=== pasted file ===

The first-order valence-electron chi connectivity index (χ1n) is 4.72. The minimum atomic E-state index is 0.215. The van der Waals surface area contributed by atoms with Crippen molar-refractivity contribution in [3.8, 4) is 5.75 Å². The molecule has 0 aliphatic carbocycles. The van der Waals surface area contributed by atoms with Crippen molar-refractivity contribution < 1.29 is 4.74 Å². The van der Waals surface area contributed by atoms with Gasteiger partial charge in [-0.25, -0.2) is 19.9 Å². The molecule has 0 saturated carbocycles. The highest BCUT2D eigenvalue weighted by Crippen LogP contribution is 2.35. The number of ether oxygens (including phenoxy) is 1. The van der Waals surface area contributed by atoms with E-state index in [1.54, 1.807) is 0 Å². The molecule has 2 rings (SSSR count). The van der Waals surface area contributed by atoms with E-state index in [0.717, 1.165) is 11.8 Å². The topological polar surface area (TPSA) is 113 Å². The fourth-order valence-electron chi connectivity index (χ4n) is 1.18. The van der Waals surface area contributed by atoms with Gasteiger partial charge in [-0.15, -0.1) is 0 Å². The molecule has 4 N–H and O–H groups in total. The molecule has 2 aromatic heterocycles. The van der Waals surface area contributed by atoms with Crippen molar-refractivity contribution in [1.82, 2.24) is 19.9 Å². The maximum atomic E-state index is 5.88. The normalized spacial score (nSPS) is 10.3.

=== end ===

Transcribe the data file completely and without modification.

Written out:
The first-order valence-electron chi connectivity index (χ1n) is 4.72. The minimum atomic E-state index is 0.215. The van der Waals surface area contributed by atoms with Crippen molar-refractivity contribution in [3.8, 4) is 5.75 Å². The molecule has 0 aliphatic carbocycles. The van der Waals surface area contributed by atoms with Crippen molar-refractivity contribution < 1.29 is 4.74 Å². The van der Waals surface area contributed by atoms with Gasteiger partial charge in [-0.25, -0.2) is 19.9 Å². The molecule has 0 saturated carbocycles. The highest BCUT2D eigenvalue weighted by Crippen LogP contribution is 2.35. The number of ether oxygens (including phenoxy) is 1. The van der Waals surface area contributed by atoms with E-state index in [1.54, 1.807) is 0 Å². The molecule has 2 rings (SSSR count). The van der Waals surface area contributed by atoms with E-state index in [0.717, 1.165) is 11.8 Å². The topological polar surface area (TPSA) is 113 Å². The fourth-order valence-electron chi connectivity index (χ4n) is 1.18. The van der Waals surface area contributed by atoms with Gasteiger partial charge in [-0.15, -0.1) is 0 Å². The molecule has 4 N–H and O–H groups in total. The molecule has 2 aromatic heterocycles. The van der Waals surface area contributed by atoms with Crippen molar-refractivity contribution in [1.82, 2.24) is 19.9 Å². The maximum atomic E-state index is 5.88. The normalized spacial score (nSPS) is 10.3.